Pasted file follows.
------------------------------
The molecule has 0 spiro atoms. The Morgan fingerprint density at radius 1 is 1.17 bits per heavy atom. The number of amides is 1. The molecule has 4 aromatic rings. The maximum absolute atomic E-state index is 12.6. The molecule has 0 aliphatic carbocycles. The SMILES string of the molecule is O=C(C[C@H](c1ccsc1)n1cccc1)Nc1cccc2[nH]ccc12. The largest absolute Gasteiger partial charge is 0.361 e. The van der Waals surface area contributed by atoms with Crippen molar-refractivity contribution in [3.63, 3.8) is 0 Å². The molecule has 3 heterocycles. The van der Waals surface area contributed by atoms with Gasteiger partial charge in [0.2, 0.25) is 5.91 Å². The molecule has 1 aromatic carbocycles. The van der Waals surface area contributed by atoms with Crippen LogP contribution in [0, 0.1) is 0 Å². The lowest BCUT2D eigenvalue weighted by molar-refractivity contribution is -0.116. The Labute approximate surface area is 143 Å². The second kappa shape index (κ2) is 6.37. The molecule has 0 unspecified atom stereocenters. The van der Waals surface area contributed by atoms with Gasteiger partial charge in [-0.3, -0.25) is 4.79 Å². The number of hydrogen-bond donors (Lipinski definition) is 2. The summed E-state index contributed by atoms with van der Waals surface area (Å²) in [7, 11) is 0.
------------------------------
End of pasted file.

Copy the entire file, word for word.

The molecule has 0 spiro atoms. The Morgan fingerprint density at radius 1 is 1.17 bits per heavy atom. The number of amides is 1. The molecule has 4 aromatic rings. The maximum absolute atomic E-state index is 12.6. The molecule has 0 aliphatic carbocycles. The SMILES string of the molecule is O=C(C[C@H](c1ccsc1)n1cccc1)Nc1cccc2[nH]ccc12. The largest absolute Gasteiger partial charge is 0.361 e. The van der Waals surface area contributed by atoms with Crippen molar-refractivity contribution in [3.63, 3.8) is 0 Å². The molecule has 3 heterocycles. The van der Waals surface area contributed by atoms with Gasteiger partial charge in [0.2, 0.25) is 5.91 Å². The molecule has 1 aromatic carbocycles. The van der Waals surface area contributed by atoms with Crippen LogP contribution in [0, 0.1) is 0 Å². The lowest BCUT2D eigenvalue weighted by molar-refractivity contribution is -0.116. The Labute approximate surface area is 143 Å². The second kappa shape index (κ2) is 6.37. The molecule has 0 unspecified atom stereocenters. The van der Waals surface area contributed by atoms with Gasteiger partial charge in [-0.3, -0.25) is 4.79 Å². The number of hydrogen-bond donors (Lipinski definition) is 2. The summed E-state index contributed by atoms with van der Waals surface area (Å²) in [7, 11) is 0.